SB 11.22.42

indriyāyana-sṛṣṭyedaṁ
 trai-vidhyaṁ bhāti vastuni
bahir-antar-bhidā-hetur
 jano ’saj-jana-kṛd yathā
Word for word: 
indriya-ayana — by the resting place of the senses (the mind); sṛṣṭyā — because of the creation (of identification with a new body); idam — this; trai-vidhyam — threefold variety (of high, middle and low class); bhāti — appears; vastuni — in the reality (the soul); bahiḥ — external; antaḥ — and internal; bhidā — of the differences; hetuḥ — the cause; janaḥ — a person; asat-jana — of a bad person; kṛt — the progenitor; yathā — as.
Translation: 
Because the mind, which is the resting place of the senses, has created the identification with a new body, the threefold material variety of high, middle and low class appears as if present within the reality of the soul. Thus the self creates external and internal duality, just as a man might give birth to a bad son.
Purport:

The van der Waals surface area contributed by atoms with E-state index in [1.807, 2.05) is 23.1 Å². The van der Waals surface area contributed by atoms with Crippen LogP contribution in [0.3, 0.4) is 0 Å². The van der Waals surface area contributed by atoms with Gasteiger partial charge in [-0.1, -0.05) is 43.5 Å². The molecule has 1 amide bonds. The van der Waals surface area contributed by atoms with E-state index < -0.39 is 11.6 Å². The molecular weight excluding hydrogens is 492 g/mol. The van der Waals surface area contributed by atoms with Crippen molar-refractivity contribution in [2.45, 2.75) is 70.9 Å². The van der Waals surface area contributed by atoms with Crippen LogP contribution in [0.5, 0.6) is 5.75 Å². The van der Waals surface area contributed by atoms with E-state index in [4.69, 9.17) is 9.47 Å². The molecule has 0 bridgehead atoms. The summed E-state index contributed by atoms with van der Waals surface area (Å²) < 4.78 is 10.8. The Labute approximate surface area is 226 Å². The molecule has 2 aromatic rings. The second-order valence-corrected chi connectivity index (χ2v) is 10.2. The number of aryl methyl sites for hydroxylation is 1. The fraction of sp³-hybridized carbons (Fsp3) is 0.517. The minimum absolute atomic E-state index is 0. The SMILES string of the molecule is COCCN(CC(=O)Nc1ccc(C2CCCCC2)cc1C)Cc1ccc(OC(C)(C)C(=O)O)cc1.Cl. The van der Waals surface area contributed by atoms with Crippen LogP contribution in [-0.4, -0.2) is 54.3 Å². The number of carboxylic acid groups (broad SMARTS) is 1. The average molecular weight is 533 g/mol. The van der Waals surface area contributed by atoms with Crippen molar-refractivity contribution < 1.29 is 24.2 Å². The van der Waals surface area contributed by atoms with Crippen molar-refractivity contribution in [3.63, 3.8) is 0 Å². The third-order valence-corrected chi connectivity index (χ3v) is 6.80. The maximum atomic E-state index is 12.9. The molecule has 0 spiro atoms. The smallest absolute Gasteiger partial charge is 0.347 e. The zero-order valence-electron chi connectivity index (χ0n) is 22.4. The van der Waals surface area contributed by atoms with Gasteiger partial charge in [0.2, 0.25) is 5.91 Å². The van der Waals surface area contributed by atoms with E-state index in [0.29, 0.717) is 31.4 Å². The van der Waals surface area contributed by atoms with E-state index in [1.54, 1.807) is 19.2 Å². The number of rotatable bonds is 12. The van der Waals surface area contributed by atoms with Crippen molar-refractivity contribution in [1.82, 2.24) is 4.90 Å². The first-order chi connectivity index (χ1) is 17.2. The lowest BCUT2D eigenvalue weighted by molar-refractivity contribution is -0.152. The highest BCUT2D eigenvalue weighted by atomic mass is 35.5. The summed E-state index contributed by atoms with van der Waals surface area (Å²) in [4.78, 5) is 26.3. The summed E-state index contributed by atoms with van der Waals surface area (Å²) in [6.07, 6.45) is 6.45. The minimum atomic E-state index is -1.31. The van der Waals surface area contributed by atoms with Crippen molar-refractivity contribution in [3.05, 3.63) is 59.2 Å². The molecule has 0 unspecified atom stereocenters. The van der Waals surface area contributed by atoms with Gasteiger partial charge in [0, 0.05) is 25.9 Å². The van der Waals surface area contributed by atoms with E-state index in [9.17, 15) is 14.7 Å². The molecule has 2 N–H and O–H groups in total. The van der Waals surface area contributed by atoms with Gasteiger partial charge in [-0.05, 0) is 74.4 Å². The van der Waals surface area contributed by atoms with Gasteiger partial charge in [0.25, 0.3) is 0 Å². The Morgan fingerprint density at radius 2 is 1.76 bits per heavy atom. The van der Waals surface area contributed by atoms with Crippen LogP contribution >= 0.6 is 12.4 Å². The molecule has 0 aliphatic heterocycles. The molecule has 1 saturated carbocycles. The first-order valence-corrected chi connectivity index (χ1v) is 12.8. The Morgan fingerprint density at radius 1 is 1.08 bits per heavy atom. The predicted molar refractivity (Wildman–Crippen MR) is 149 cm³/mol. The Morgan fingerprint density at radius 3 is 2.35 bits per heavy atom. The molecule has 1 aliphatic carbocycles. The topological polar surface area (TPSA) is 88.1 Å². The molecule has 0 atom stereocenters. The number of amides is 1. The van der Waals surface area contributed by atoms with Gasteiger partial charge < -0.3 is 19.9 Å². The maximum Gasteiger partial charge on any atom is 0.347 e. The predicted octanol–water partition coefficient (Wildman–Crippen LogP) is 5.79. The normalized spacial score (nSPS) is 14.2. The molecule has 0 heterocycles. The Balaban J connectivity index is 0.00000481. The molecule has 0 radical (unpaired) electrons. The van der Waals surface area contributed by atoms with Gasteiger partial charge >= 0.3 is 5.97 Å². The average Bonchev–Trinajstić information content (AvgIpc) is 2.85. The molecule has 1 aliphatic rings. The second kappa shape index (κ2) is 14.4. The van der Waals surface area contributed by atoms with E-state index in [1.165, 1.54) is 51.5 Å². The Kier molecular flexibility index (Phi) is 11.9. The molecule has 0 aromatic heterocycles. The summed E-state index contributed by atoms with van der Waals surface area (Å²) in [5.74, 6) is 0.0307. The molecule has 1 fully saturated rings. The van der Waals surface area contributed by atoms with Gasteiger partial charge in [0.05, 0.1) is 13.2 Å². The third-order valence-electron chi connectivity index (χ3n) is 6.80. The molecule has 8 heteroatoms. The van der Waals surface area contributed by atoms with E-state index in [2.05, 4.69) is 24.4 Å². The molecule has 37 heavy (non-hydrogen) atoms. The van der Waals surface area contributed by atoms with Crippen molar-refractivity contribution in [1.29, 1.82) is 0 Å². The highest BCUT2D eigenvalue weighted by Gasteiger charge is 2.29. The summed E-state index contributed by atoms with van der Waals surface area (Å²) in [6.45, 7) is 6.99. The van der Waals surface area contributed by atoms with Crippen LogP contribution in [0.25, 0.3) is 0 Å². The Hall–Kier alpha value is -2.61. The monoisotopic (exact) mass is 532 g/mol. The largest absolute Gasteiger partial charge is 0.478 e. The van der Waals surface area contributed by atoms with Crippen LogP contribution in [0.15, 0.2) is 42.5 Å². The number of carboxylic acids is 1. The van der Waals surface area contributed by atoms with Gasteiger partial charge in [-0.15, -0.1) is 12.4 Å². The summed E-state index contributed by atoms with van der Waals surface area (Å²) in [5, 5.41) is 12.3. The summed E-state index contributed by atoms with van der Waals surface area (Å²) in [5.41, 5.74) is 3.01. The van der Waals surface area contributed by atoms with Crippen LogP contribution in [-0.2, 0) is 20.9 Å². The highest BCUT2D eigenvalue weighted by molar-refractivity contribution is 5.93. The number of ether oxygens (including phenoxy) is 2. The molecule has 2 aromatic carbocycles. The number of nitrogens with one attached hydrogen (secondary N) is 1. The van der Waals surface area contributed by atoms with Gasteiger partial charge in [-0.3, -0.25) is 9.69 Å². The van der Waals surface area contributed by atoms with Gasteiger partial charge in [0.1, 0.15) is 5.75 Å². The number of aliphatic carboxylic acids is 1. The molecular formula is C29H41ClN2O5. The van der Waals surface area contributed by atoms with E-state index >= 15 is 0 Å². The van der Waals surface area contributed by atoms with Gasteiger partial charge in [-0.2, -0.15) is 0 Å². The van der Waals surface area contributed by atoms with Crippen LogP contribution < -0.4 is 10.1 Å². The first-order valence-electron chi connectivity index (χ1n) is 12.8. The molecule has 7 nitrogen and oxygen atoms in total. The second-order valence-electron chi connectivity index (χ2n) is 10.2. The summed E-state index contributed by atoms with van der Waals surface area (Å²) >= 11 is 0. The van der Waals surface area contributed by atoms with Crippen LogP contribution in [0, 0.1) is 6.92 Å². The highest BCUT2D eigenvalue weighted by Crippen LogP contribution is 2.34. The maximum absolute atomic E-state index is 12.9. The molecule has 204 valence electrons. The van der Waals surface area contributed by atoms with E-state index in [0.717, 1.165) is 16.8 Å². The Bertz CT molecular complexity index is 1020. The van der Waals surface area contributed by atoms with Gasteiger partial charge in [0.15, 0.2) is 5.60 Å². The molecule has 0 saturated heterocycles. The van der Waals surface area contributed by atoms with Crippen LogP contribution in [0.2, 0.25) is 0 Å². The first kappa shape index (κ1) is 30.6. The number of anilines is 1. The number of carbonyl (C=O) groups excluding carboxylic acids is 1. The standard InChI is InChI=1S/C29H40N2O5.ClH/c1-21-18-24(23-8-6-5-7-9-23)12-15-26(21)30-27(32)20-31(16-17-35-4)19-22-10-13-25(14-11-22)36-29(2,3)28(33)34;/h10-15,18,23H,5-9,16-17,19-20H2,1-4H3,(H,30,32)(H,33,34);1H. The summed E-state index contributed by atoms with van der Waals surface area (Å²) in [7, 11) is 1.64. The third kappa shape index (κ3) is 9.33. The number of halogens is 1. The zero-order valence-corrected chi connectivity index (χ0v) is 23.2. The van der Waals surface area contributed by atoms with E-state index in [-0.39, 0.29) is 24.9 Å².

The wealth, beauty, strength, intelligence, fame and detachment of different bodies are considered to be excellent, normal or inferior according to the material situation. The spirit soul acquires a particular body and thus judges himself and others to be high, middle or low class according to their material situation. Actually, the eternal soul exists beyond material duality but falsely mistakes the material situation to be his own. The words asaj-jana-kṛd yathā are significant. A father may by nature be peaceful, but because his bad son gets into trouble the father is forced to defend his son and consider his son’s enemies to be enemies of the entire family. Thus the bad son implicates the father in troublesome conflicts. Similarly, the spirit soul has no intrinsic problems, but by creating a false identification with the material body the soul becomes involved in the happiness and distress of the body. With this verse the Lord summarizes His discussion of the difference between the body and the soul.